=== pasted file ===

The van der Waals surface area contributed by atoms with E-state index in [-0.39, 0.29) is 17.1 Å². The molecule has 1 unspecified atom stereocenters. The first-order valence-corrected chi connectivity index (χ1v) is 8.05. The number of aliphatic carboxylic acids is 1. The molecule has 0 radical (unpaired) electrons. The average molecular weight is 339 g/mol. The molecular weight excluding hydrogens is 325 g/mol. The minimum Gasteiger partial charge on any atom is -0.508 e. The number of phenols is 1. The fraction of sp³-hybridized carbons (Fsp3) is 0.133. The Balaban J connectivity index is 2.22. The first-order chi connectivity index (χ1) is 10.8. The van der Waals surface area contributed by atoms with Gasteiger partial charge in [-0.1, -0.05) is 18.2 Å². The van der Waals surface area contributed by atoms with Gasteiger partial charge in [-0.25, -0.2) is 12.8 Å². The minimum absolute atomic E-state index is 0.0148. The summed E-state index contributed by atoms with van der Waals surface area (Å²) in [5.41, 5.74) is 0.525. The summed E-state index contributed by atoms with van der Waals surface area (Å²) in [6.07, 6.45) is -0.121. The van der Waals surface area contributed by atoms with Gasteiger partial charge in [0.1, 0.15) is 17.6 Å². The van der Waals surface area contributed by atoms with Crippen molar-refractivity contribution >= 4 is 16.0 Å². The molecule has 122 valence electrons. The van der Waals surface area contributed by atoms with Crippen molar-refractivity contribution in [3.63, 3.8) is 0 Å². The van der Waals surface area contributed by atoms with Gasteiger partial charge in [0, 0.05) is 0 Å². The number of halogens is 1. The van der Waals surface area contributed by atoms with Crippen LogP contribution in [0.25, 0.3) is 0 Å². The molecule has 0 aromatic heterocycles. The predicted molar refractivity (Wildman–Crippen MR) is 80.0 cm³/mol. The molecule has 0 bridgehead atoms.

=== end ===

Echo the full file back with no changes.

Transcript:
The van der Waals surface area contributed by atoms with E-state index in [-0.39, 0.29) is 17.1 Å². The molecule has 1 unspecified atom stereocenters. The first-order valence-corrected chi connectivity index (χ1v) is 8.05. The number of aliphatic carboxylic acids is 1. The molecule has 0 radical (unpaired) electrons. The average molecular weight is 339 g/mol. The molecular weight excluding hydrogens is 325 g/mol. The minimum Gasteiger partial charge on any atom is -0.508 e. The number of phenols is 1. The fraction of sp³-hybridized carbons (Fsp3) is 0.133. The Balaban J connectivity index is 2.22. The first-order chi connectivity index (χ1) is 10.8. The van der Waals surface area contributed by atoms with Gasteiger partial charge in [-0.1, -0.05) is 18.2 Å². The van der Waals surface area contributed by atoms with Gasteiger partial charge in [-0.25, -0.2) is 12.8 Å². The minimum absolute atomic E-state index is 0.0148. The summed E-state index contributed by atoms with van der Waals surface area (Å²) in [5.41, 5.74) is 0.525. The summed E-state index contributed by atoms with van der Waals surface area (Å²) in [6.07, 6.45) is -0.121. The van der Waals surface area contributed by atoms with Gasteiger partial charge in [0.1, 0.15) is 17.6 Å². The van der Waals surface area contributed by atoms with Crippen molar-refractivity contribution >= 4 is 16.0 Å². The molecule has 122 valence electrons. The van der Waals surface area contributed by atoms with Crippen molar-refractivity contribution in [3.63, 3.8) is 0 Å². The van der Waals surface area contributed by atoms with Gasteiger partial charge in [0, 0.05) is 0 Å². The number of halogens is 1. The van der Waals surface area contributed by atoms with Crippen LogP contribution in [0.25, 0.3) is 0 Å². The molecule has 0 aromatic heterocycles. The predicted molar refractivity (Wildman–Crippen MR) is 80.0 cm³/mol. The molecule has 0 bridgehead atoms.